Backtosxhool Thu 22-Aug-19 16:32:40

What age are your children OP? Can you not take on more hours!??

Lifecraft Thu 22-Aug-19 16:36:13

@Frequency I also don't recall OP stating that has always been skint

@OP We have always been skint

SweetMelodies Thu 22-Aug-19 16:36:40

Agree with the cycle of poverty.

I was also thinking about how hard to must be to keep children entertained with no money.

Round where I am there is literally a couple of little parks and a green space to walk to as the only means of free entertainment.

All of the other cheaper things I’ve done with my kids has still involved money... 8 quid in return bus fare just to hop on a bus to the town where a library actually is or where there is a bigger park or a museum, petrol money to get to the seaside, a tenner in hobby craft for craft bits and bobs to make crafts at home. I think it’s easy to forget that a lot of these things are unaffordable for some.

TheOrigRightsofwomen Thu 22-Aug-19 16:36:48

My father was made bankrupt twice during my childhood (and once in adulthood but that's irrelevant). We never went on holiday, didn't do clubs which needed subs.
We didn't go w/o basic needs, not at all.

Anyway, me and my siblings are all educated to at least degree level (with a couple of Masters and a PhD as well). We all have professional jobs, mostly own our own homes and are not in any more debt than most (mortgage, bit on the credit card).

My Dad was very foolish but underlying all that love, support, encouragement and a belief in us.

Sallycinammonbangsthedruminthe Thu 22-Aug-19 16:38:18

You are right does affect kids.But that said they are your kids and only you can sort it out.I dont mean that to sound harsh like I am judging you but I was similar and I swore blind my kids werent going to be like me.It is easy to sit and moan but harder to get up and do something about it.If you want to sort out the kids you need to sort yourself first.I hope you are getting all the help you can with your depression,cos it starts with you.You should have seen the crap I did when I was skint for me and my family...I dog walked I ironed I cleaned toilets at 4 am for little money but it was money we needed and I owed it to my kids to do it and it was hard work I could have cried and did many times out of being knackered but no one was going to do it for me.There was no tax credits back then to top us up....find the drive and you find your solution.Doing jobs others dont want to do will make you money,,even if its only 50 quid a week its that commitment that will give your kid the footy lessons...and make them proud of their mum who worked her arse off for forward 20 years and my son even now never forgets what I had to do to make life bearable for us...I dont need to do it anymore but if i had to I would all over again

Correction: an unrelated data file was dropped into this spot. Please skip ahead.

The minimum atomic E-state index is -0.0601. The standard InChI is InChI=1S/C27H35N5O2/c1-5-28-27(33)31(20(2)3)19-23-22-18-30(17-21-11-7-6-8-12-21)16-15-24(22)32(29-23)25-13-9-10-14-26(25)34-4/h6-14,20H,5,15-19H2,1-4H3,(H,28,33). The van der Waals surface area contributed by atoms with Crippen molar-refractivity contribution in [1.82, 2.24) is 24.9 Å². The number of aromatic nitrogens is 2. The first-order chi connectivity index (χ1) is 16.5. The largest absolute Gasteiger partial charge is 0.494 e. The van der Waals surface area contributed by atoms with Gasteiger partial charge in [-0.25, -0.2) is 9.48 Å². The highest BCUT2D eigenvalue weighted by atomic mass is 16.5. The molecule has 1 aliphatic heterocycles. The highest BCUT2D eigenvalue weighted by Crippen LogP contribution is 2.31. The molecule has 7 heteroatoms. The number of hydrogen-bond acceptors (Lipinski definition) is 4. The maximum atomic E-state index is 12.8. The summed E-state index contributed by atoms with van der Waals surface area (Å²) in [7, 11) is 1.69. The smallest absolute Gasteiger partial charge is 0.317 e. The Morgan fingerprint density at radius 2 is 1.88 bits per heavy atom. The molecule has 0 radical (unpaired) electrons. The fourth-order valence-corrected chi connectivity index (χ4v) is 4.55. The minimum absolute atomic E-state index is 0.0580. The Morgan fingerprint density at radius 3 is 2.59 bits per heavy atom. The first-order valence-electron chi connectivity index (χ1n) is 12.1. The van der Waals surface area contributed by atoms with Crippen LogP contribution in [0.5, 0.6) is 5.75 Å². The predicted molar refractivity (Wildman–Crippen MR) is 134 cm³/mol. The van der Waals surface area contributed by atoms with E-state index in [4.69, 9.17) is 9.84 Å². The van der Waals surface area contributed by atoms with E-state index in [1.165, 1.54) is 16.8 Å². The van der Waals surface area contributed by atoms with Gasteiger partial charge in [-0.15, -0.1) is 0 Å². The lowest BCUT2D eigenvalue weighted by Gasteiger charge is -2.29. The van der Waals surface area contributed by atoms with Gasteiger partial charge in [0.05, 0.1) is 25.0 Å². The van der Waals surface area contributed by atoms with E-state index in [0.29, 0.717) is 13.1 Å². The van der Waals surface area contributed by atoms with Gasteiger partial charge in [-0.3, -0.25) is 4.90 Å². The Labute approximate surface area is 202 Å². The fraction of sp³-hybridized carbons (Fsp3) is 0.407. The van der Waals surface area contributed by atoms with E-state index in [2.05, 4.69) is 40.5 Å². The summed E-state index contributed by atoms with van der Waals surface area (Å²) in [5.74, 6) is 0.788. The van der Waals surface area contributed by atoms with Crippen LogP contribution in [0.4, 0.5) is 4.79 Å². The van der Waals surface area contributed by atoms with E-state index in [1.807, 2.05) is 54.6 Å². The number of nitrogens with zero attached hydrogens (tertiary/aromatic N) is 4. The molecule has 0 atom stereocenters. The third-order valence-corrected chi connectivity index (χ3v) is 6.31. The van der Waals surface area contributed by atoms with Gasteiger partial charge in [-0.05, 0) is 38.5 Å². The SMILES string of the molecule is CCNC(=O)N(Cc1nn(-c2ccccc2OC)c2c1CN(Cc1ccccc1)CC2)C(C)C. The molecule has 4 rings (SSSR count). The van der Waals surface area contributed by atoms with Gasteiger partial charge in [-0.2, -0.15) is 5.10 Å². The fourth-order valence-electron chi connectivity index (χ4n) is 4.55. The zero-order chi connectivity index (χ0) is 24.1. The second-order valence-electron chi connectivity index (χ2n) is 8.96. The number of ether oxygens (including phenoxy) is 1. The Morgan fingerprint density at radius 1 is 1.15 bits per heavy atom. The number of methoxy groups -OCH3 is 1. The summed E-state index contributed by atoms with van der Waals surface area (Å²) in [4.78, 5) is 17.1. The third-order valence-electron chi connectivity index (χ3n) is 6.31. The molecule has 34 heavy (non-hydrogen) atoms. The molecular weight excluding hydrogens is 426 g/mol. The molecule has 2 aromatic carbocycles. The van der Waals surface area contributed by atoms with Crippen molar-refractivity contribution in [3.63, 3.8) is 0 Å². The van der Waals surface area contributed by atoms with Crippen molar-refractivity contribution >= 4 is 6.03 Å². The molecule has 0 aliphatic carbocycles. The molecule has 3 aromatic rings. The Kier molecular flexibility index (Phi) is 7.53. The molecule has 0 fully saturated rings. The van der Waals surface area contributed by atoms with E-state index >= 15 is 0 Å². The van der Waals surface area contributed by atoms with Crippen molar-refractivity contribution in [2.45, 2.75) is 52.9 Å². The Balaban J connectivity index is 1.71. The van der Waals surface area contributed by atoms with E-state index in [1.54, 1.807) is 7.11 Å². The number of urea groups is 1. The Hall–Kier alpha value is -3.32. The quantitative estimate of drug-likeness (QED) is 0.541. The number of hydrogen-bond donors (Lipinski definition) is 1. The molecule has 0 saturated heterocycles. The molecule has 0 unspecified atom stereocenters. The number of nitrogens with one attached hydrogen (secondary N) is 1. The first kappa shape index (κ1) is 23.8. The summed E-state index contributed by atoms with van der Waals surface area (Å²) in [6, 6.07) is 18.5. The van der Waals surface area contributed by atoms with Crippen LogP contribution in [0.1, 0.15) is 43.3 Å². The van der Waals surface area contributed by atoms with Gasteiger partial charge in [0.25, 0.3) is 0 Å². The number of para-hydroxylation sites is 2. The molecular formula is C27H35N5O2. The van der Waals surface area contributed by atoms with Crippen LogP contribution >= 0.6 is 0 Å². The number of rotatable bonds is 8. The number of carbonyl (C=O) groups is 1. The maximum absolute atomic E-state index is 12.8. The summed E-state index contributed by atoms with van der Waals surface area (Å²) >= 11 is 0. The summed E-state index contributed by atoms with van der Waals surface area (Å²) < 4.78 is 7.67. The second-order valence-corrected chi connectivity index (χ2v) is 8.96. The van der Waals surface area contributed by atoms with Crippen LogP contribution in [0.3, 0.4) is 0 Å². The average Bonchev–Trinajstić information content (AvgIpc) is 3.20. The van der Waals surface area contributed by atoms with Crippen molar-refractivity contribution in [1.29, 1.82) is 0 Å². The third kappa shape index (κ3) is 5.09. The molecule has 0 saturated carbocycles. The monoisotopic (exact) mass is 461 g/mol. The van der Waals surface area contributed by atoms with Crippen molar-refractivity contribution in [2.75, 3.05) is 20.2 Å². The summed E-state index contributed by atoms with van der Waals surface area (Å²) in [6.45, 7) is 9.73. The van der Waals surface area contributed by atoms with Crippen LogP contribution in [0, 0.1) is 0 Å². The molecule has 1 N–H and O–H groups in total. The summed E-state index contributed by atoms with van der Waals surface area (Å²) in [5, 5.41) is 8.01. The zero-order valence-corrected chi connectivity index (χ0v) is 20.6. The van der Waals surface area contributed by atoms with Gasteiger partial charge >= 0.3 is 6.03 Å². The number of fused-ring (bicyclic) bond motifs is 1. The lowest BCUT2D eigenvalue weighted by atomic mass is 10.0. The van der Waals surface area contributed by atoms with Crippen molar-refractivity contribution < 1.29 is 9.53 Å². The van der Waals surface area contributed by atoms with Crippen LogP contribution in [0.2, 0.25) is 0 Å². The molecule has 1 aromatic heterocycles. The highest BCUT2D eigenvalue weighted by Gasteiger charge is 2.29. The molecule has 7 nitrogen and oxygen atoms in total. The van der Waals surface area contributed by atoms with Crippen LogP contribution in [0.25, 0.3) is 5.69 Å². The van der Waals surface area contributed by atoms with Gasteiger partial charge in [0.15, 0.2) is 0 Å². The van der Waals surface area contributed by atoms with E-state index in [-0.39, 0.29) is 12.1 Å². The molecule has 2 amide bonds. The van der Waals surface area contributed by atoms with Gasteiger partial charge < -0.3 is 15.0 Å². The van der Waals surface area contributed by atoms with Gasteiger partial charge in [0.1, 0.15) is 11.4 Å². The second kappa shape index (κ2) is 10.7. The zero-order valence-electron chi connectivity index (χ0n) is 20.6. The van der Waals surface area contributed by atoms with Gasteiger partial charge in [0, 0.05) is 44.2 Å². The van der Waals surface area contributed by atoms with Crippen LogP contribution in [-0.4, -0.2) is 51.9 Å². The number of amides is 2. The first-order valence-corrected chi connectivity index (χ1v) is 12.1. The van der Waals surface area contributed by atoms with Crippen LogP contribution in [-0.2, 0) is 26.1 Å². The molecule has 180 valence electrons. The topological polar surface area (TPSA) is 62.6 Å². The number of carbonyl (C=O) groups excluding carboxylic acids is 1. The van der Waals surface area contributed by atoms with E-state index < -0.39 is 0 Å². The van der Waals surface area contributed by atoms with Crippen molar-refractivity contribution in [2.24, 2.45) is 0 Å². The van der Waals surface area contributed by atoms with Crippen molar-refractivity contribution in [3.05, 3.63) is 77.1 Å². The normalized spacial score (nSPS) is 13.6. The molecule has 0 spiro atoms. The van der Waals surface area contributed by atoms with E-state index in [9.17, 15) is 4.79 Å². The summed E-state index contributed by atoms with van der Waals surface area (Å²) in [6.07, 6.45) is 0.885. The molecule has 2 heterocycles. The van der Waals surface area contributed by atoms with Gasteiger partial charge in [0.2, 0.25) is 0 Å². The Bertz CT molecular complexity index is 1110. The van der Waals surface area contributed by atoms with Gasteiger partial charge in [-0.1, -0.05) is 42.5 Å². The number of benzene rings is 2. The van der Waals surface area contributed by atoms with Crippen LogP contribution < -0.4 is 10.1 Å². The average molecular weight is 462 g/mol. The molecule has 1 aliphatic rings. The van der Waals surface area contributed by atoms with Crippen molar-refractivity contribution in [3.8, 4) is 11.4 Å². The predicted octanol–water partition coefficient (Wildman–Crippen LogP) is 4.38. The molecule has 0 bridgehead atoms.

Slaymill Thu 22-Aug-19 16:38:41

Libraries are good sources of information for trusts and funds and often have free demo days etc.

Your GP can refer you to

My son loves walking in the woods for nature hunts. Teaching your children foraging is fun and they can actually make something. just an example loads to explore.

If they don't like plants geocoaching is fun Most of the things my son does is free when we do out I use every voucher possible to cut costs.

We are lucky as my DP get hotel points when he has to work away and we can exchange these for free nights. Though hotels offer reduced rates just for having loyalty cards. If you have enough for one night at somewhere with a pool there nothing stopping you from getting there early to use the facilities and leaving late the next day.